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We have a submission form and an administration for the submissions, with the ability to view, edit, delete and export.

Using Oracle, the submissions are stored in a table, there is a log table to stored changes and two sequences to populate the ids.

When a new form is requested, the code the tables and the sequences are duplicated renamed and modified to meet the new the requirements.

Due to time constraints I've been trying to improve the process a little at a time, I would like to stop populating the database with so many tables.

The most powerful solution would be to have a form builder that would allow you to define the fields and build the forms using this metadata. I've seen examples of this in the Mura CMS, but I've not yet found a standalone solution I could integrate. I didn't want to spend a lot of time re-inventing the wheel if I can help it.

As an intermediate solution I'm toying with the idea of storing each submission as an XML file, not a very scalable solution - but with approximately 30 submissions per form about 1-2 administrators I don't think it would be too slow.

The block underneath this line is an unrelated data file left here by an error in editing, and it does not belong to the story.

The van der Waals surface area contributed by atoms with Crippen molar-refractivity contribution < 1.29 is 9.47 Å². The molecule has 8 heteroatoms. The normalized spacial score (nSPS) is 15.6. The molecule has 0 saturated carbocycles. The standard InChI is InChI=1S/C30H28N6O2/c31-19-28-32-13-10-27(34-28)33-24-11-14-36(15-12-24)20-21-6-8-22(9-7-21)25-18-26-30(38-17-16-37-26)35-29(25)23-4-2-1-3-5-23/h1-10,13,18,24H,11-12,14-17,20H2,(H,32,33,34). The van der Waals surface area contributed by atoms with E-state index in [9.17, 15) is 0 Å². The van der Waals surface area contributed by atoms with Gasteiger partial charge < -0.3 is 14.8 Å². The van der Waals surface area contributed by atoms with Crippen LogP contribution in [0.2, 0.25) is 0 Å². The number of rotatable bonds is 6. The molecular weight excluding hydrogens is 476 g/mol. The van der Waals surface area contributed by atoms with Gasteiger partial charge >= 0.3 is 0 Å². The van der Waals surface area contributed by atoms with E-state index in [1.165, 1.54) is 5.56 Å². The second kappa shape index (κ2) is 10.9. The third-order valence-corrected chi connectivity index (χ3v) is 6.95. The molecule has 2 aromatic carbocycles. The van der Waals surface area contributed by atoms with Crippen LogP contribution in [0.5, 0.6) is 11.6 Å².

If anyone knows of a form builder I can use, that I can integrate with ColdFusion? Or whether the XML intermediate solution is something I should consider?

I'd appreciate some input!


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1 Answer 1

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You could easily abstract this if you don't need to join the data between these tables. Essentially build a survey tool. Depending on the level of abstraction you want, you could even allow the user to pick pre-existing or common form fields (such as email address, address, city etc.)

Form (FormID, Title, CreateDate, Active) FormField (FormFieldID, Name, DataType, Required) FormSubmission (FormSubmissionID, FormID, SubmissionDate, IPAddress) FormData (FormSubmissionID, FormFieldID, Data)

You could expand this to include validation options, max length, and support data types if necessary.

There are probably projects that replicate this:



(there are more form-based utilities on RIAForge)

but I haven't used either to give you an informed opinion. I don't recommend the XML route, use db tables + abstraction.

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Thanks, this seems like a good starting point. –  Daniel Cook Oct 3 '12 at 9:49

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